As the largest resource of information specific to women's brain health, we are sure you will find what you are looking for, and promise that you will discover new information.
Published on: May 30, 2020
by Lakelyn Hogan for Women’s Brain Health Initiative:
Receiving a diagnosis of Alzheimer’s disease or another type of dementia can bring mixed and complex emotions. For some, it may be a relief that there is finally an explanation for symptoms. For others, it may trigger fear and/or anxiety about the unknowns that lie ahead. For those providing care and support to individuals with a new diagnosis, it is difficult to know what to expect. The following article provides some helpful tips and insights for caring for a loved one with dementia.
There is a lot to learn. If you are a first-time caregiver, there will be a learning curve. It is important to realize that dementia is a progressive disease that causes the brain to fail over time. You will want to learn more about the disease progression, symptoms, and dementia-related behaviours that can result.
Most importantly, you will want to discover the best approach for supporting your loved one to help maintain her or his dignity and respect.
When searching for information, be sure to seek out reputable sources for information such as the Alzheimer Society of Canada, HelpForAlzheimersFamilies.ca, or Womensbrainhealth.org.
The journey is different for everyone. While there are common dementia-related behaviours and symptoms, individuals experience dementia differently. People move through the early, middle, and late stages of the disease at varying rates. On average, a person lives four to eight years after a diagnosis, but others can live as long as 20 years with the disease. It is important for caregivers to understand where their loved one is in the disease process.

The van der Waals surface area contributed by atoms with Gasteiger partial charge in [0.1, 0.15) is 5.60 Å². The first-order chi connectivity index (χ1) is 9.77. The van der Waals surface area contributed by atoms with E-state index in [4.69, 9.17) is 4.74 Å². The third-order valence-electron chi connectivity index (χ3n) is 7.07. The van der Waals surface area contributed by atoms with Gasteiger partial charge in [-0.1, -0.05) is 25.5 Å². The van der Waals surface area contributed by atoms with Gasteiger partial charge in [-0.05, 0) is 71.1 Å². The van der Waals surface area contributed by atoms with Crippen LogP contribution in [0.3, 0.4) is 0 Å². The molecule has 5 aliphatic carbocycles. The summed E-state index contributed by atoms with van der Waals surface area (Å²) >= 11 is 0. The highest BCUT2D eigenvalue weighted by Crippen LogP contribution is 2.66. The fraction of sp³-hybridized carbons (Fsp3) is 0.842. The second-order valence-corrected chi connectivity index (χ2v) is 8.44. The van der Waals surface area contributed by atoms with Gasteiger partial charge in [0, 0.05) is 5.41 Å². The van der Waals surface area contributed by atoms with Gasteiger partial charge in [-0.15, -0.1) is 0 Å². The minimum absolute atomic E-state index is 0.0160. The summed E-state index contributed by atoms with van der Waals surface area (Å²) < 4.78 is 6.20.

Plan ahead. It is critical to do as much planning as possible in the early stages of dementia. This provides your loved one with an opportunity to make her or his wishes known. Planning ahead also helps family caregivers understand the options for care and will allow for informed decision making along the way.
Create a support system. The demands of caregiving may be overwhelming at times. It is important to identify your support system early. Support can come from family, friends, neighbours, your faith community, and/or professional services, such as in-home care. Those in your support system may directly help with the care of the individual living with dementia and also support you as the caregiver.
When people ask how they can help, keep a few ideas on hand.
For example, let a friend pick up your children from school or ask a neighbour to reach out the next time she or he goes grocery shopping. Another way to find support is by joining a support group (in-person or online) to connect with people who are going through similar experiences.